Definitions and Basics
Social Security, by Thomas R. Saving. Concise Encyclopedia of Economics
Social Security, or, to be precise, Old Age, Survivors and Disability Insurance (OASDI), is the U.S. government program that pays benefits to workers after retirement, to spouses and children of deceased workers, and to workers who become disabled before they retire. In 2003, the program had 47 million recipients, of whom 32.6 million were retired workers and their dependent family members, 6.8 million were survivors of deceased workers, and 7.6 million were disabled former workers and their dependent family members. Social Security is financed through a payroll deduction (FICA) tax that is more than adequate now, but soon will be less than the amount needed to pay benefits.
Pensions, by Henry McMillan. Concise Encyclopedia of Economics
A private pension plan is an organized program to provide retirement income for a firm’s workers. Some 56.7 percent of full-time, full-year wage and salary workers in the United States participate in employment-based pension plans (EBRI Issue Brief, October 2003). Private trusteed pension plans receive special tax treatment and are subject to eligibility, coverage, and benefit standards. Private pensions have become an important financial intermediary in the United States, with assets totaling $3.0 trillion at year-end 2002, while state and local government retirement funds totaled $1.967 trillion. By comparison, all New York Stock Exchange (NYSE) listed stocks totaled $9.557 trillion at year-end 2002. In other words, private and local government pension plan assets are large enough to purchase about 60 percent of all stocks listed on the NYSE.
Welfare, by Thomas MaCurdy and Jeffrey M. Jones. Concise Encyclopedia of Economics
The U.S. welfare system would be an unlikely model for anyone designing a welfare system from scratch. The dozens of programs that make up the “system” have different (sometimes competing) goals, inconsistent rules, and over-lapping groups of beneficiaries. Responsibility for administering the various programs is spread throughout the executive branch of the federal government and across many committees of the U.S. Congress. Responsibilities are also shared with state, county, and city governments, which actually deliver the services and contribute to funding.
In the News and Examples
Autor on Disability, podcast on EconTalk. April 16, 2012
David Autor of MIT talks with EconTalk host Russ Roberts about the Social Security Disability Insurance (SSDI) program. SSDI has grown dramatically in recent years and now costs about $200 billion a year. Autor explains how the program works, why the growth has been so dramatic, and the consequences for the stability of the program in the future. This is an illuminated look at the interaction between politics and economics and reveals an activity of government that is relatively ignored today but will not be able to be ignored in the future.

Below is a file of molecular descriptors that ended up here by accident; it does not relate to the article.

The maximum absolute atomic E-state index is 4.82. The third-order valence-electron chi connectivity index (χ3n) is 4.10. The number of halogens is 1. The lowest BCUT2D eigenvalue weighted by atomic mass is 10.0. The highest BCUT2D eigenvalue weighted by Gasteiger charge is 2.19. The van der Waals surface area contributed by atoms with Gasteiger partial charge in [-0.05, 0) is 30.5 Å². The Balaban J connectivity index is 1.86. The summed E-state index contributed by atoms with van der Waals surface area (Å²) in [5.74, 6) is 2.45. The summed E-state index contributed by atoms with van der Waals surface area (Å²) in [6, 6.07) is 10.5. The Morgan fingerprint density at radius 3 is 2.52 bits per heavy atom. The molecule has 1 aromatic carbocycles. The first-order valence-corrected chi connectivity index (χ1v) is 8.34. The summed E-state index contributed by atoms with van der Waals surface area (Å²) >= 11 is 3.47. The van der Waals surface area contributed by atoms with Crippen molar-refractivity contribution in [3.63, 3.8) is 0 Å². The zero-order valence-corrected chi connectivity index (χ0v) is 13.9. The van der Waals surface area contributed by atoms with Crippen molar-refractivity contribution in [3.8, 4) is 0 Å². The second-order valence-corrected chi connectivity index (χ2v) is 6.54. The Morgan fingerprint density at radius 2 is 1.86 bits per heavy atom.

Joshua Rauh on Public Pensions. EconTalk Podcast.
Joshua Rauh, Professor of Finance at Stanford University’s Graduate School of Business and a senior fellow at Stanford University’s Hoover Institution, talks with EconTalk host Russ Roberts about the unfunded liabilities from state employee pensions. The publicly stated shortfall in revenue relative to promised pensions is about $1 trillion. Rauh estimates the number to be over $4 trillion. Rauh explains why that number is more realistic, how the problem grew in recent years, and how the fiscal situation might be fixed moving forward. He also discusses some of the political and legal choices that we are likely to face going forward as states face strained budgets from promises made in the past to retired workers.
A Little History: Primary Sources and References
Great Depression, by Gene Smiley. Concise Encyclopedia of Economics
…The Great Depression is often called a “defining moment” in the twentieth-century history of the United States. Its most lasting effect was a transformation of the role of the federal government in the economy. The long contraction and painfully slow recovery led many in the American population to accept and even call for a vastly expanded role for government, though most businesses resented the growing federal control of their activities. The federal government took over responsibility for the elderly population with the creation of Social Security and gave the involuntarily unemployed unemployment compensation. The Wagner Act dramatically changed labor negotiations between employers and employees by promoting unions and acting as an arbiter to ensure “fair” labor contract negotiations. All of this required an increase in the size of the federal government….
Brink Lindsey on the Age of Abundance, podcast on EconTalk. March 30, 2009.
Brink Lindsey, of the Cato Institute and author of The Age of Abundance: How Prosperity Transformed America’s Politics and Culture, talks with EconTalk host Russ Roberts about the interaction between culture and politics and prosperity. Lindsey outlines the nature of prosperity in America in the 20th century, then focuses on the last half of the century when cultural change was perhaps as dramatic as economic change. The conversation concludes with a discussion of Lindsey’s essay, “Paul Krugman’s Nostalgianomics,” a look at the longing for a return of the economic policy of the 1950’s. Lindsey argues that the policies that led to a more egalitarian distribution of income in the 1950s had other much less attractive characteristics.
Richard Epstein on Happiness, Inequality, and Envy, podcast on EconTalk. November 3, 2008.
Richard Epstein of the University of Chicago talks with EconTalk host Russ Roberts about the relationship between happiness and wealth, the effects of inequality on happiness, and the economics of envy and altruism. He also applies the theory of evolution to explain some of the findings of the happiness literature.